The cancer chemopreventive synthetic retinoid N-(4-hydroxyphenyl)retinamide (HPR) possesses antiproliferative and apoptotic activity at pharmacological doses. In this study we show that addition of antioxidants to HL-60 cells cultured in the presence of 3 μM HPR, markedly suppresses the apoptopic effect of the retinoid and significantly prolongs cell survival (48-96 h). We also show, by the use of the oxidation-sensitive probe 2',7'-dichlorofluorescin diacetate (DCF-DA) and in combination with flow cytometric and spectrofluorimetric analysis, that treatment of cells with 3 μM HPR results in an immediate and sustained production of intracellular free radicals, most likely hydroperoxides. Interestingly, the formation of these HPR-induced free radicals is effectively blocked by the water soluble antioxidants L-ascorbic acid and N-acetyl-L-cysteine. Neither 3-15 μM N-(4-methoxyphenyl) retinamide (MPR), the structurally similar but biologically inert analog of HPR, nor 3 μM doses of the retinoids all-trans retinoic acid, 9-cis-retinoic acid, TTNPB and SR11237 induce intracellular free radicals, thus indicating that the specificity of this phenomenon is restricted to HPR. Altogether, we provide the first direct evidence that HPR stimulates the generation of intracellular free radicals, which appear to have a causative role in the induction of apoptosis in vitro. Our findings raise the possibility that the therapeutic efficacy of HPR may, at least in part, depend on these apoptosis-inducing oxidative phenomena.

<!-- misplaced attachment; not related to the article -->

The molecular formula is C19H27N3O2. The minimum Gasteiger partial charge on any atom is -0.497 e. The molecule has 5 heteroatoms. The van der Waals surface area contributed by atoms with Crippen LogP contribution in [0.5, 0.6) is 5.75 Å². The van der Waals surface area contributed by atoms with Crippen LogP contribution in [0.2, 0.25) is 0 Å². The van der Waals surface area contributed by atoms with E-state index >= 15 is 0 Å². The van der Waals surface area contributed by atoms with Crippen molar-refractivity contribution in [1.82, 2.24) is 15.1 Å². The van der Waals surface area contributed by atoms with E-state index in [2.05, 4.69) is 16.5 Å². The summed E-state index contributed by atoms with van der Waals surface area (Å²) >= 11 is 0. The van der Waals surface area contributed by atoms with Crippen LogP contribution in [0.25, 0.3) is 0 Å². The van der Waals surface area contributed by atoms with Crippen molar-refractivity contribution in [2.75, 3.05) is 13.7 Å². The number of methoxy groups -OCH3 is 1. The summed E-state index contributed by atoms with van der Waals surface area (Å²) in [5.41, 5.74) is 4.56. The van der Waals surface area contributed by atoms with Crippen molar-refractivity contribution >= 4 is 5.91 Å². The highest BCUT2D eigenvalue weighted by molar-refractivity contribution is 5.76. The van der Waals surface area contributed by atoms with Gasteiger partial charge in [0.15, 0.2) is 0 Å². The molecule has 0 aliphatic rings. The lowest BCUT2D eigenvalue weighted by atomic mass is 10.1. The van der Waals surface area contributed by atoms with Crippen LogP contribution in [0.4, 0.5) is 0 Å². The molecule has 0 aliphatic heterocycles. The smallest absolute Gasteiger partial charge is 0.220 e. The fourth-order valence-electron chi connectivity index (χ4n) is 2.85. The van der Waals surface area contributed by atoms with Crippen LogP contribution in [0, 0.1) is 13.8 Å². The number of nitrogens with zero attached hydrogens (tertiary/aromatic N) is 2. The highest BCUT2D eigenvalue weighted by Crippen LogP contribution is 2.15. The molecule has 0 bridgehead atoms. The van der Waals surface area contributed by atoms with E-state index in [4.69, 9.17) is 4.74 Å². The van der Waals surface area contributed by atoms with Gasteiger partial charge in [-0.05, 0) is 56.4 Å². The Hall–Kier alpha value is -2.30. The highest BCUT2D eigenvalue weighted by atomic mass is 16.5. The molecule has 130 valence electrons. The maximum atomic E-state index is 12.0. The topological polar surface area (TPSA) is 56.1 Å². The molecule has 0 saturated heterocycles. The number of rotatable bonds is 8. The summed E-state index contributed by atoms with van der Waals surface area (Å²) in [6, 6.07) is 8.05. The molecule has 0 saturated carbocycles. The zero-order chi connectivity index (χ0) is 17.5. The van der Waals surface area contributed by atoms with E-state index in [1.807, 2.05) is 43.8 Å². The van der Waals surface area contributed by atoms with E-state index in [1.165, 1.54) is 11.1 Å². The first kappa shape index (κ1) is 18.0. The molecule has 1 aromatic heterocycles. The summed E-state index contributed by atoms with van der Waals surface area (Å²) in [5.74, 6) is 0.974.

ASJC Scopus subject areas
- Cancer Research